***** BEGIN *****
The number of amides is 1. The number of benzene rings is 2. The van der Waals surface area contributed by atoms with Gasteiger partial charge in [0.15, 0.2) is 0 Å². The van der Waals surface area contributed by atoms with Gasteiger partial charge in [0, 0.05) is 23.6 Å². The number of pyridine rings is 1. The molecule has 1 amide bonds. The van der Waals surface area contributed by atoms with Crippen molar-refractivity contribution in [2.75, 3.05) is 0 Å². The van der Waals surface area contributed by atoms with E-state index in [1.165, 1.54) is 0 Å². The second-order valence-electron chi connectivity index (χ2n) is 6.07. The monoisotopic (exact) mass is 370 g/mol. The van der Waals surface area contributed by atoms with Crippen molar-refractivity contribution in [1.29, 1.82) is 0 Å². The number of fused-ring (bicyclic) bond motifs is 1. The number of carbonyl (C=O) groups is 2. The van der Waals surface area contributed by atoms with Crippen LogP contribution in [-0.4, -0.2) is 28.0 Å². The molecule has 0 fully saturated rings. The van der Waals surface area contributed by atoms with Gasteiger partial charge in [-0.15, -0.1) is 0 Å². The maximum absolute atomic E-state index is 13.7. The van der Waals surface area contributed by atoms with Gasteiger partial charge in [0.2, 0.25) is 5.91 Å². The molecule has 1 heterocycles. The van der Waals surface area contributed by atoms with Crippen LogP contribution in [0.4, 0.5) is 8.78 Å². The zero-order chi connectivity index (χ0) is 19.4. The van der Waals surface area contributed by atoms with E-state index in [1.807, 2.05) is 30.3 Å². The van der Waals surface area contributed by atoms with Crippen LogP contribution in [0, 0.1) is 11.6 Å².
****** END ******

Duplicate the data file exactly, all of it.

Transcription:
The number of amides is 1. The number of benzene rings is 2. The van der Waals surface area contributed by atoms with Gasteiger partial charge in [0.15, 0.2) is 0 Å². The van der Waals surface area contributed by atoms with Gasteiger partial charge in [0, 0.05) is 23.6 Å². The number of pyridine rings is 1. The molecule has 1 amide bonds. The van der Waals surface area contributed by atoms with Crippen molar-refractivity contribution in [2.75, 3.05) is 0 Å². The van der Waals surface area contributed by atoms with E-state index in [1.165, 1.54) is 0 Å². The second-order valence-electron chi connectivity index (χ2n) is 6.07. The monoisotopic (exact) mass is 370 g/mol. The van der Waals surface area contributed by atoms with Crippen molar-refractivity contribution in [1.29, 1.82) is 0 Å². The number of fused-ring (bicyclic) bond motifs is 1. The number of carbonyl (C=O) groups is 2. The van der Waals surface area contributed by atoms with Crippen LogP contribution in [-0.4, -0.2) is 28.0 Å². The molecule has 0 fully saturated rings. The van der Waals surface area contributed by atoms with Gasteiger partial charge in [-0.15, -0.1) is 0 Å². The maximum absolute atomic E-state index is 13.7. The van der Waals surface area contributed by atoms with Gasteiger partial charge in [0.2, 0.25) is 5.91 Å². The molecule has 1 heterocycles. The van der Waals surface area contributed by atoms with Crippen LogP contribution in [0.4, 0.5) is 8.78 Å². The zero-order chi connectivity index (χ0) is 19.4. The van der Waals surface area contributed by atoms with E-state index in [1.807, 2.05) is 30.3 Å². The van der Waals surface area contributed by atoms with Crippen LogP contribution in [0, 0.1) is 11.6 Å².